Trade Unions

Freedom to Join and Form a Union

The Constitution provides for Freedom of Association and allows workers to form and join Trade Unions.
The Trade Unions Ordinance defines trade union as any association or combination of workmen or employers, whether temporary or permanent, having among its objects one or more of the following objects :-
(a) the regulation of relations between workmen and employers, or between workmen and workmen or between employers and employers; or
(b) the imposing of restrictive conditions on the conduct of any trade or business ; or
(c) the representation of either workmen or employers in trade disputes ; or
(d) the promotion or organization of financing of strikes or lock-outs in any trade or industry or the provision of pay or other benefits for its members during a strike or lock-out and includes any federation of two or more trade unions.
A trade union must get registered within three months of commencement, however extension up to six months can be granted. The prescribed application form, signed by at least seven persons, is submitted to the registrar along with a copy of the rules of the trade union and a statement of the following particulars, namely:
the names, occupations and addresses of the members making the application; the name of the trade union and the address of its head office; and the titles, names, ages, addresses and occupations of the officers of the trade union.
If the objects, rules and constitution of the union do not conflict with any of such provisions, the Registrar issues the certificate of registration the union. The union can be prosecuted for non-compliance with the requirements.
The Industrial Disputes Act considers it an unfair labour practice if workers are coerced/forced by the employer to join or refrain from joining a union as a condition of employment. Similarly, an employer cannot discriminate against a worker in any aspect of employment due to the worker's participation in trade union activities. A person above the age of 21 but under the age of 16 years may become a union member. In Sri Lanka, there are 2,074 registered trade unions, of which 54.5 per cent are in the public sector, 27.5 per cent in public corporations and 18 per cent in the private sector. The number of members covered by the trade unions amount to 9.5 per cent of the total workforce of Sri Lanka. While several unions are affiliated to the Global Union Federations (GUFs), there are four unions that are affiliated to the International Confederation of Trade Unions (ICTU). The ICTU members being: Ceylon Workers Congress (CWC), Sri Lanka Nidahas Sevaka Sangamaya (SLNSS), National Trade Union Federation (NTUF) and the National Workers Congress (NWC). Below their reference:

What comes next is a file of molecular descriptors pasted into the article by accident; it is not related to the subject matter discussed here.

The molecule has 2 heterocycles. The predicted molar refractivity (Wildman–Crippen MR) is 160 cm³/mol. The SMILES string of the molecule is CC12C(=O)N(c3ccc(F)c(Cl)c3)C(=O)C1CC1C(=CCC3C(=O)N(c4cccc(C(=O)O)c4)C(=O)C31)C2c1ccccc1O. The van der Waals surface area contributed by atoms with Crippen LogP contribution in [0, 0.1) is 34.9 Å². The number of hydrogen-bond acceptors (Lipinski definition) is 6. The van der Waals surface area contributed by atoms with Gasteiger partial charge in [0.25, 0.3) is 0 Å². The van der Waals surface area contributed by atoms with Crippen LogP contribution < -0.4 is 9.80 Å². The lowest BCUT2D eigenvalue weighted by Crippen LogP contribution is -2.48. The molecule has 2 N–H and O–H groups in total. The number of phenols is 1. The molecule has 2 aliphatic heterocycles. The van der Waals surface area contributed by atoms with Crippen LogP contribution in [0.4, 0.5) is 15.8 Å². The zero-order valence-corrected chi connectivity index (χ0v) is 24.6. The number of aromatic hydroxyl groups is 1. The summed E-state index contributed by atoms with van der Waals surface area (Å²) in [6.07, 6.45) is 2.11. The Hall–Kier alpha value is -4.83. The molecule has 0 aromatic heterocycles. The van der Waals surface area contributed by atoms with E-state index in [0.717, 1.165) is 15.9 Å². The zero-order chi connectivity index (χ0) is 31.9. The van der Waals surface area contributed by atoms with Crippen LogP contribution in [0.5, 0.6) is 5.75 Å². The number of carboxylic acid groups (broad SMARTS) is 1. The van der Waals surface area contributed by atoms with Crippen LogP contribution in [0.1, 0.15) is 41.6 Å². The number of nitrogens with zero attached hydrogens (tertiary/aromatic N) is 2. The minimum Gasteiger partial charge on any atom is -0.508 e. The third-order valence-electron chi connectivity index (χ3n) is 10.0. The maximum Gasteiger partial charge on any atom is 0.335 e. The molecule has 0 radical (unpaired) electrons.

1. Ceylon Workers Congress
Add: 72, Anada Coomaraswamy Mawatha, Colombo 07
TP: 94 011-2574528, 011-2574524

2. National Trade Union Federation
No. 60, Bandaranayakepura,
Sri Jayawardenapura Mawatha Welikada, Rajagiriya, Sri Lanka

Freedom of Collective Bargaining

Industrial Disputes Act provides for collective bargaining. However, the requirement that a union must represent at least 40% of workers at a given workplace seems quite restrictive.
Industrial Disputes Act defines collective agreement as an agreement relating to the terms and condition of employment of workmen in any industry. Collective Bargaining Agreement (CBA) usually provides better benefits to the worker than those provided in the law. If a CBA has provisions which are less favourable than those provided under the law, it cannot be enforced.
The CBA is effective on the date it gets published. It binds the parties, trade unions, employers and workmen referred in the agreement.
A CBA may be concluded for definite or indefinite time period. A CBA of indefinite term may be cancelled by giving a written cancellation notice in the prescribed form sent to the Commissioner and to every other party, trade union and employer.
A CBA must be in writing and signed by either the parties or their representatives.

Source: §5-10 & 32(A)(g) of the Industrial Disputes Act, 1950

Right to Strike

Sri Lankan law does not explicitly recognize the right to strike however since the Trade Union Ordinance defines what the strike action involves and also prohibits the strike in essential services (, it can be implicitly assumed that strike action in enterprises other than essential services is legal and allowed by law if an employer is informed at least 21 days prior to the commencement of the strike in a prescribed manner and form. Compulsory recourse to arbitration and long list of so-called essential services actually restrict the right to strike.
The Trade Unions Ordinance and the Industrial Dispute Act defines strike as the cessation of work by a body of persons employed in any trade or industry acting in combination, or a concerted refusal, or a refusal under a common understanding of any number of persons who are, or have been so employed, to continue to work or to accept employment.
Industrial Dispute is any dispute or difference between employers and workmen or between workmen and workmen connected with the employment or non-employment, or the terms of employment, or with the conditions of labour, of any person.

Source: §32, 48of the Industrial Disputes Act, 1950; §67 of the Factories Ordinance; §02 of the Trade Union Ordinance, 1935

Regulations on Trade Unions

  • 1950, කාර්මික ආරවුල් පනත / 1950 ஆம் ஆண்டு கைத்தொழில் பிணக்குகள் சட்டம் / Industrial Disputes Act, 1950
  • 2010 වර්ෂය දක්වා සංශෝධනය කරන ලද පරිදි 1978 ශ්‍රී ලංකා ආණ්ඩුක්‍රම ව්‍යවස්ථාව / 1978 இலங்கை யாப்பு 2010 வரை திருத்தப்பட்டுள்ளது / The Constitution of Sri Lanka 1978, amended up to 2015